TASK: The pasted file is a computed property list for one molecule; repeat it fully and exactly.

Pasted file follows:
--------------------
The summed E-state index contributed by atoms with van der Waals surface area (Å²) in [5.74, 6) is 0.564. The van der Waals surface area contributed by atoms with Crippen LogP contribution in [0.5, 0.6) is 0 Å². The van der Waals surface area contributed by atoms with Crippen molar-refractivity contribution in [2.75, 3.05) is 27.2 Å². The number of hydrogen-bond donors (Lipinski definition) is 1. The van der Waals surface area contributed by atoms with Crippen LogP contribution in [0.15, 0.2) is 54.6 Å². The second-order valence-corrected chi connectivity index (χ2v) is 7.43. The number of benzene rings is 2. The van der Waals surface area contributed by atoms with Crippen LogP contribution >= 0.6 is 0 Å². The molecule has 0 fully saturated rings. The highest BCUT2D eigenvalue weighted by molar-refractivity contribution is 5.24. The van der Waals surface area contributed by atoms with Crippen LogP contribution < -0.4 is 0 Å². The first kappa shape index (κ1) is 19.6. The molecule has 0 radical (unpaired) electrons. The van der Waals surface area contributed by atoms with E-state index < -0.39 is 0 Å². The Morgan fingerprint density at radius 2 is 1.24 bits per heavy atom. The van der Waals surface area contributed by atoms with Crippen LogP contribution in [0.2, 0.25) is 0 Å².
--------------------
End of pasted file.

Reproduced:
The summed E-state index contributed by atoms with van der Waals surface area (Å²) in [5.74, 6) is 0.564. The van der Waals surface area contributed by atoms with Crippen LogP contribution in [0.5, 0.6) is 0 Å². The van der Waals surface area contributed by atoms with Crippen molar-refractivity contribution in [2.75, 3.05) is 27.2 Å². The number of hydrogen-bond donors (Lipinski definition) is 1. The van der Waals surface area contributed by atoms with Crippen LogP contribution in [0.15, 0.2) is 54.6 Å². The second-order valence-corrected chi connectivity index (χ2v) is 7.43. The number of benzene rings is 2. The van der Waals surface area contributed by atoms with Crippen LogP contribution >= 0.6 is 0 Å². The molecule has 0 fully saturated rings. The highest BCUT2D eigenvalue weighted by molar-refractivity contribution is 5.24. The van der Waals surface area contributed by atoms with Crippen LogP contribution < -0.4 is 0 Å². The first kappa shape index (κ1) is 19.6. The molecule has 0 radical (unpaired) electrons. The van der Waals surface area contributed by atoms with E-state index < -0.39 is 0 Å². The Morgan fingerprint density at radius 2 is 1.24 bits per heavy atom. The van der Waals surface area contributed by atoms with Crippen LogP contribution in [0.2, 0.25) is 0 Å².